200 Level Courses206. The Early Middle Ages: The Birth of Europe, 400-1100. (3h) The central question of this course is one of identity: at what point can we speak of a distinctively “European” identity? In order to answer this question, we will investigate the political, cultural, religious, and material history of Europe from the later Roman Empire to the end of the Viking invasions around the turn of the millennium. Once dismissed as the “Dark Ages,” scholars now point to this as an era when some of the key cultural, political, and artistic foundations of later European history were forged. Indeed, these centuries saw the “birth” of a distinctive Western European civilization that arose from the ashes of ancient Greece and Rome.

207. The High Middle Ages through the Renaissance. (3h) The period from 1150 to 1550 witnessed a dramatic transformation in the patterns and practices of European culture. During these 400 years, Europe exploded from its boundaries, overturning religious and intellectual traditions and expanding geographically, economically, and politically. The High Middle Ages saw the rise of towns, universities, and cathedrals; the Church faced reformations from within and without, and the personal bonds of feudal kingship gradually gave way to the bureaucracies of developing nation-states. These transformations did not go unchallenged; struggles over religious unity and political hegemony combined with natural disasters such as plague and famine to further upset the traditional order. The European Renaissance revived the learning of the classical world, using it to claim a place for human reason and creativity in society. This class will examine how and why these transformations in European civilization took place .

209. Europe: From Renaissance to Revolution. .(3h) Survey of European history from the fifteenth to the eighteenth century. Topics include the voyages of discovery, the military revolution, the formation of the modern state, religious reformation, witchcraft and the rise of modern science, and pre-industrial economic and social structures including women and the family.

210. Colloquium in Historical Diversity. (3h) Broad examination of the historical roots of contemporary cultural issues through various themes such as race, ethnicity, class, gender, sexuality, religion, and nationality. Focus varies with instructor. (CD)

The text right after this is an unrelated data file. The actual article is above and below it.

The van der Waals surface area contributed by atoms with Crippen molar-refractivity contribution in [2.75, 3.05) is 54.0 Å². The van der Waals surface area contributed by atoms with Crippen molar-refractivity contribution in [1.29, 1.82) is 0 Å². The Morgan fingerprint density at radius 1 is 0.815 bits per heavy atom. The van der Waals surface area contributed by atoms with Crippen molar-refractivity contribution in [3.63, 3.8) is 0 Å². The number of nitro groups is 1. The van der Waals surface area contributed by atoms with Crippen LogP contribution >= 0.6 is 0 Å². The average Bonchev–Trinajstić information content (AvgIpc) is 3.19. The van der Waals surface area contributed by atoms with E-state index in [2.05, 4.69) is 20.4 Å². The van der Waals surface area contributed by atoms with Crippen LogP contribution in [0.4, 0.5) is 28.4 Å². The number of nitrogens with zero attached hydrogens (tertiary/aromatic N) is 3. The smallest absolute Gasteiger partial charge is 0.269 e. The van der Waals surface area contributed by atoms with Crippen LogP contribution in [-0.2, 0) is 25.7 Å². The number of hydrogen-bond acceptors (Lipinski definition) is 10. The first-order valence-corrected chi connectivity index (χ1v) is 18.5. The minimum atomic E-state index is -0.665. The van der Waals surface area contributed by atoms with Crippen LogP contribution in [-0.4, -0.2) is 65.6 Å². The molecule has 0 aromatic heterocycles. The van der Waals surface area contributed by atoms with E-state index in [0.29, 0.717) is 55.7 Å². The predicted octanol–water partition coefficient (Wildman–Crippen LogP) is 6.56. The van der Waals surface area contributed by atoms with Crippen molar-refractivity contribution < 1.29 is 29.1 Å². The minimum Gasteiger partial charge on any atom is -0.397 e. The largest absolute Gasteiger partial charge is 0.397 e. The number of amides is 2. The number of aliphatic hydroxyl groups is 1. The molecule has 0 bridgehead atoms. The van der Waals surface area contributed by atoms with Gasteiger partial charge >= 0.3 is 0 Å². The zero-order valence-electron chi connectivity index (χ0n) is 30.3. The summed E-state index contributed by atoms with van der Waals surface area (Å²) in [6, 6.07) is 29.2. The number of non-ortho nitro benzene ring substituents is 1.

216. General History of Spain. (3h) History of Spain from the pre-Roman period to the present day. Counts as elective for the Spanish major. Offered in Salamanca.

217. France to 1774. (3h) From the cave at Lascaux to the spires of Notre Dame to the splendor of Versailles, from Caesar and Charlemagne to Joan of Arc, Voltaire, and Émilie du Châtelet, one of the few Europeans mathematically competent enough to make Newton comprehensible, this course charts the efforts of men and women in what we now call France to provide for themselves and, in a world of differential advantage, to sustain communities that afforded  a modicum of security, cooperation, and a world that contained, however clear or dim, the glimmer of meaning.

218. France since 1815. (3h) History of France from the restoration of the monarchy to the Fifth Republic.

219. Germany to 1871. (3h) Social, economic, and political forces leading to the creation of a single German nation-state out of over 1700 sovereign and semi-sovereign German states.

220. Germany: Unification to Reunification, 1871-1990. (3h) For much of the 20th century, Germany was at the center of world history.  At first, it was a great power seeking to dominate Europe (ca. 1890 to 1945); then it became the center of the conflict between the United States and its liberal democratic allies on the one hand and the Soviet Union and its communist satellites on the other (1945 to 1990).  This course will examine the complex, fraught, and all-too-often horribly fascinating history of Germany, as it came together into a unified nation, set out to seize hegemony in Europe, collapsed in catastrophic defeat and division, and eventually managed to unify once again under very new conditions in 1990.  We will also be looking at how another industrial and post-industrial society grappled with the economic, political, and social problems that have challenged the nations of the world over the last 150 years.